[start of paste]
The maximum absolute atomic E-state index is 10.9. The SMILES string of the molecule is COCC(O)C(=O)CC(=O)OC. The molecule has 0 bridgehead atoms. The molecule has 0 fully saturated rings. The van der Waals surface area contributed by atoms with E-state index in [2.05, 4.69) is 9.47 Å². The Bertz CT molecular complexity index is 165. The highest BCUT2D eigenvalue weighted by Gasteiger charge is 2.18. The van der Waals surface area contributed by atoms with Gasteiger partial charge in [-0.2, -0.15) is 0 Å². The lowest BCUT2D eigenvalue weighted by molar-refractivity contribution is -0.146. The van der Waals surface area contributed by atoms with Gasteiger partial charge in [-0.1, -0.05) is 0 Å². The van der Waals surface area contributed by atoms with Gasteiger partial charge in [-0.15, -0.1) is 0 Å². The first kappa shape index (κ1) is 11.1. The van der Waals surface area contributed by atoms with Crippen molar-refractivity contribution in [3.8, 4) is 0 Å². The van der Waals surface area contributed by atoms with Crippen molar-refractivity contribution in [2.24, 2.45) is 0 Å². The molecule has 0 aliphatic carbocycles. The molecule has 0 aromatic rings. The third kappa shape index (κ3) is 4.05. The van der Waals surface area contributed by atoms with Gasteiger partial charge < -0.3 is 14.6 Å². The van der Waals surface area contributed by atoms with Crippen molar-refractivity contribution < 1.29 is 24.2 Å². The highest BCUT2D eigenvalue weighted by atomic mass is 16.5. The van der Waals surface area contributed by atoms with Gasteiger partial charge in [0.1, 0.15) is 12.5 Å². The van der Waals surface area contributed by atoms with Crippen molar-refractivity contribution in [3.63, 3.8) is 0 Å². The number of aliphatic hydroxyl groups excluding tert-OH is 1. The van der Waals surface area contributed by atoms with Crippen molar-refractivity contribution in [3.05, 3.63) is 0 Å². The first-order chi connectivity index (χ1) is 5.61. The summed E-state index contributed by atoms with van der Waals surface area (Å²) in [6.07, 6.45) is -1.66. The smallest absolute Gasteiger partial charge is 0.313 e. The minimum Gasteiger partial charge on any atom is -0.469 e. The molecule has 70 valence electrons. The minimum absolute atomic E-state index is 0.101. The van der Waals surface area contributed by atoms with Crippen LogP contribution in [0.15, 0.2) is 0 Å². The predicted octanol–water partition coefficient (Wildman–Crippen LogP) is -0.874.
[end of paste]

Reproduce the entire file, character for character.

The maximum absolute atomic E-state index is 10.9. The SMILES string of the molecule is COCC(O)C(=O)CC(=O)OC. The molecule has 0 bridgehead atoms. The molecule has 0 fully saturated rings. The van der Waals surface area contributed by atoms with E-state index in [2.05, 4.69) is 9.47 Å². The Bertz CT molecular complexity index is 165. The highest BCUT2D eigenvalue weighted by Gasteiger charge is 2.18. The van der Waals surface area contributed by atoms with Gasteiger partial charge in [-0.2, -0.15) is 0 Å². The lowest BCUT2D eigenvalue weighted by molar-refractivity contribution is -0.146. The van der Waals surface area contributed by atoms with Gasteiger partial charge in [-0.1, -0.05) is 0 Å². The van der Waals surface area contributed by atoms with Gasteiger partial charge in [-0.15, -0.1) is 0 Å². The first kappa shape index (κ1) is 11.1. The van der Waals surface area contributed by atoms with Crippen molar-refractivity contribution in [3.8, 4) is 0 Å². The van der Waals surface area contributed by atoms with Crippen molar-refractivity contribution in [2.24, 2.45) is 0 Å². The molecule has 0 aliphatic carbocycles. The molecule has 0 aromatic rings. The third kappa shape index (κ3) is 4.05. The van der Waals surface area contributed by atoms with Gasteiger partial charge < -0.3 is 14.6 Å². The van der Waals surface area contributed by atoms with Crippen molar-refractivity contribution < 1.29 is 24.2 Å². The highest BCUT2D eigenvalue weighted by atomic mass is 16.5. The van der Waals surface area contributed by atoms with Gasteiger partial charge in [0.1, 0.15) is 12.5 Å². The van der Waals surface area contributed by atoms with Crippen molar-refractivity contribution in [3.63, 3.8) is 0 Å². The number of aliphatic hydroxyl groups excluding tert-OH is 1. The van der Waals surface area contributed by atoms with Crippen molar-refractivity contribution in [3.05, 3.63) is 0 Å². The first-order chi connectivity index (χ1) is 5.61. The summed E-state index contributed by atoms with van der Waals surface area (Å²) in [6.07, 6.45) is -1.66. The smallest absolute Gasteiger partial charge is 0.313 e. The minimum Gasteiger partial charge on any atom is -0.469 e. The molecule has 70 valence electrons. The minimum absolute atomic E-state index is 0.101. The van der Waals surface area contributed by atoms with Crippen LogP contribution in [0.15, 0.2) is 0 Å². The predicted octanol–water partition coefficient (Wildman–Crippen LogP) is -0.874.